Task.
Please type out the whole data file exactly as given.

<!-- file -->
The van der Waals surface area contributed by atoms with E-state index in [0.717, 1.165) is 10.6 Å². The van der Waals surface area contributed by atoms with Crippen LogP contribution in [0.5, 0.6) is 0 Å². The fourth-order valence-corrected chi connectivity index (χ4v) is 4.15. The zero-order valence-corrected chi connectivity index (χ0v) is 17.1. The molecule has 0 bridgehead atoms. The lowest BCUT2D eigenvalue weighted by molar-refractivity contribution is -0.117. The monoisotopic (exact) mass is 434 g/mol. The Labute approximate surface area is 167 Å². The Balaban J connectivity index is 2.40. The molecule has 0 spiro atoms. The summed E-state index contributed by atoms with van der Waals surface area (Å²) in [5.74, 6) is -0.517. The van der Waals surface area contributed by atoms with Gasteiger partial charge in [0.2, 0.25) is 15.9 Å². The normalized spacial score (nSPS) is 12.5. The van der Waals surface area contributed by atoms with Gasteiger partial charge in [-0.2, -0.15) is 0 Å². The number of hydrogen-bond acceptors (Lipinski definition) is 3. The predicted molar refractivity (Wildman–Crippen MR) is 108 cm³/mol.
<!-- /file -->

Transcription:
The van der Waals surface area contributed by atoms with E-state index in [0.717, 1.165) is 10.6 Å². The van der Waals surface area contributed by atoms with Crippen LogP contribution in [0.5, 0.6) is 0 Å². The fourth-order valence-corrected chi connectivity index (χ4v) is 4.15. The zero-order valence-corrected chi connectivity index (χ0v) is 17.1. The molecule has 0 bridgehead atoms. The lowest BCUT2D eigenvalue weighted by molar-refractivity contribution is -0.117. The monoisotopic (exact) mass is 434 g/mol. The Labute approximate surface area is 167 Å². The Balaban J connectivity index is 2.40. The molecule has 0 spiro atoms. The summed E-state index contributed by atoms with van der Waals surface area (Å²) in [5.74, 6) is -0.517. The van der Waals surface area contributed by atoms with Gasteiger partial charge in [0.2, 0.25) is 15.9 Å². The normalized spacial score (nSPS) is 12.5. The van der Waals surface area contributed by atoms with Gasteiger partial charge in [-0.2, -0.15) is 0 Å². The number of hydrogen-bond acceptors (Lipinski definition) is 3. The predicted molar refractivity (Wildman–Crippen MR) is 108 cm³/mol.